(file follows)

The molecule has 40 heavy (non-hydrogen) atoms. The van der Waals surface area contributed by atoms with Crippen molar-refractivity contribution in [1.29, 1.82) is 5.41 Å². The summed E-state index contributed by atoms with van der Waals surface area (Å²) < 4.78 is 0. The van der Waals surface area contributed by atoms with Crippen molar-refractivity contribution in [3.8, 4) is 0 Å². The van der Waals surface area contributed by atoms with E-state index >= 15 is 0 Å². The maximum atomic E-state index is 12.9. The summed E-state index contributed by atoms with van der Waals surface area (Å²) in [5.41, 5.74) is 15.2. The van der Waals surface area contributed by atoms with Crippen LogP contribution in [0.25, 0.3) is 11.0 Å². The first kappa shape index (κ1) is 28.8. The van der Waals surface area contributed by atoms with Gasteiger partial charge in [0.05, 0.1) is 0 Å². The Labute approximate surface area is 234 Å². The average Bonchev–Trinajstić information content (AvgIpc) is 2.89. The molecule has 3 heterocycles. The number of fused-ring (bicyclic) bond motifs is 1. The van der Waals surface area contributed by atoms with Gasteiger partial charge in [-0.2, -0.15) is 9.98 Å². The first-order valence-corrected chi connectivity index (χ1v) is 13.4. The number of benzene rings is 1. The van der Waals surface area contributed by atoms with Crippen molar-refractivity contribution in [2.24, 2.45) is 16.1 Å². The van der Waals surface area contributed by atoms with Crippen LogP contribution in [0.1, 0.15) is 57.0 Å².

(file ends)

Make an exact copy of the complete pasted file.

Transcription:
The molecule has 40 heavy (non-hydrogen) atoms. The van der Waals surface area contributed by atoms with Crippen molar-refractivity contribution in [1.29, 1.82) is 5.41 Å². The summed E-state index contributed by atoms with van der Waals surface area (Å²) < 4.78 is 0. The van der Waals surface area contributed by atoms with Crippen molar-refractivity contribution in [3.8, 4) is 0 Å². The van der Waals surface area contributed by atoms with E-state index >= 15 is 0 Å². The maximum atomic E-state index is 12.9. The summed E-state index contributed by atoms with van der Waals surface area (Å²) in [5.41, 5.74) is 15.2. The van der Waals surface area contributed by atoms with Crippen LogP contribution in [0.25, 0.3) is 11.0 Å². The first kappa shape index (κ1) is 28.8. The van der Waals surface area contributed by atoms with Gasteiger partial charge in [0.05, 0.1) is 0 Å². The Labute approximate surface area is 234 Å². The average Bonchev–Trinajstić information content (AvgIpc) is 2.89. The molecule has 3 heterocycles. The number of fused-ring (bicyclic) bond motifs is 1. The van der Waals surface area contributed by atoms with Gasteiger partial charge in [-0.2, -0.15) is 9.98 Å². The first-order valence-corrected chi connectivity index (χ1v) is 13.4. The number of benzene rings is 1. The van der Waals surface area contributed by atoms with Crippen molar-refractivity contribution in [2.24, 2.45) is 16.1 Å². The van der Waals surface area contributed by atoms with Crippen LogP contribution in [0.1, 0.15) is 57.0 Å².